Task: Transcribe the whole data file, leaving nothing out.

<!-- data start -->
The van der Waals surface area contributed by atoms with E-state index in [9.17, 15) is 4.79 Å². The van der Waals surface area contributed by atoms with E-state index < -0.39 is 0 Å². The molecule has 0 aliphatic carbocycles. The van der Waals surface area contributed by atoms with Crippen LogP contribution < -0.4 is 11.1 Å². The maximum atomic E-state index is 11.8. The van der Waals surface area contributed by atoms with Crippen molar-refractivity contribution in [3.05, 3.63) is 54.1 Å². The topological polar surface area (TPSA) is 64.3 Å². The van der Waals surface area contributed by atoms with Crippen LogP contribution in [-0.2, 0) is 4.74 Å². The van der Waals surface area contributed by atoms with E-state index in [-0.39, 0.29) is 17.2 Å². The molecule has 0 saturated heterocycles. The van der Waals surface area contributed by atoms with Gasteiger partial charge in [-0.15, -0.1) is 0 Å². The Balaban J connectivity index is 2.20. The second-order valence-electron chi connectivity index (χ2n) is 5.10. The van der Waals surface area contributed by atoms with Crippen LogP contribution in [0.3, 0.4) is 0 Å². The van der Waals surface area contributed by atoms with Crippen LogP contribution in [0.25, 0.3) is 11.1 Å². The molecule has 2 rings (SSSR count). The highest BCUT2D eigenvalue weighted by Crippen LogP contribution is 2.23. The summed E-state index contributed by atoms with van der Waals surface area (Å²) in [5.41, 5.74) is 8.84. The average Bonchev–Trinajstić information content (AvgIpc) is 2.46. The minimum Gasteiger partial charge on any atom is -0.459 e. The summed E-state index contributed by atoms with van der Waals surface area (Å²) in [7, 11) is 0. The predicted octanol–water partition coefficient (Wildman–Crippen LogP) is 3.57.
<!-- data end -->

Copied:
The van der Waals surface area contributed by atoms with E-state index in [9.17, 15) is 4.79 Å². The van der Waals surface area contributed by atoms with E-state index < -0.39 is 0 Å². The molecule has 0 aliphatic carbocycles. The van der Waals surface area contributed by atoms with Crippen LogP contribution < -0.4 is 11.1 Å². The maximum atomic E-state index is 11.8. The van der Waals surface area contributed by atoms with Crippen molar-refractivity contribution in [3.05, 3.63) is 54.1 Å². The topological polar surface area (TPSA) is 64.3 Å². The van der Waals surface area contributed by atoms with Crippen LogP contribution in [-0.2, 0) is 4.74 Å². The van der Waals surface area contributed by atoms with E-state index in [-0.39, 0.29) is 17.2 Å². The molecule has 0 saturated heterocycles. The van der Waals surface area contributed by atoms with Gasteiger partial charge in [-0.15, -0.1) is 0 Å². The Balaban J connectivity index is 2.20. The second-order valence-electron chi connectivity index (χ2n) is 5.10. The van der Waals surface area contributed by atoms with Crippen LogP contribution in [0.3, 0.4) is 0 Å². The van der Waals surface area contributed by atoms with Crippen LogP contribution in [0.25, 0.3) is 11.1 Å². The molecule has 2 rings (SSSR count). The highest BCUT2D eigenvalue weighted by Crippen LogP contribution is 2.23. The summed E-state index contributed by atoms with van der Waals surface area (Å²) in [5.41, 5.74) is 8.84. The average Bonchev–Trinajstić information content (AvgIpc) is 2.46. The minimum Gasteiger partial charge on any atom is -0.459 e. The summed E-state index contributed by atoms with van der Waals surface area (Å²) in [7, 11) is 0. The predicted octanol–water partition coefficient (Wildman–Crippen LogP) is 3.57.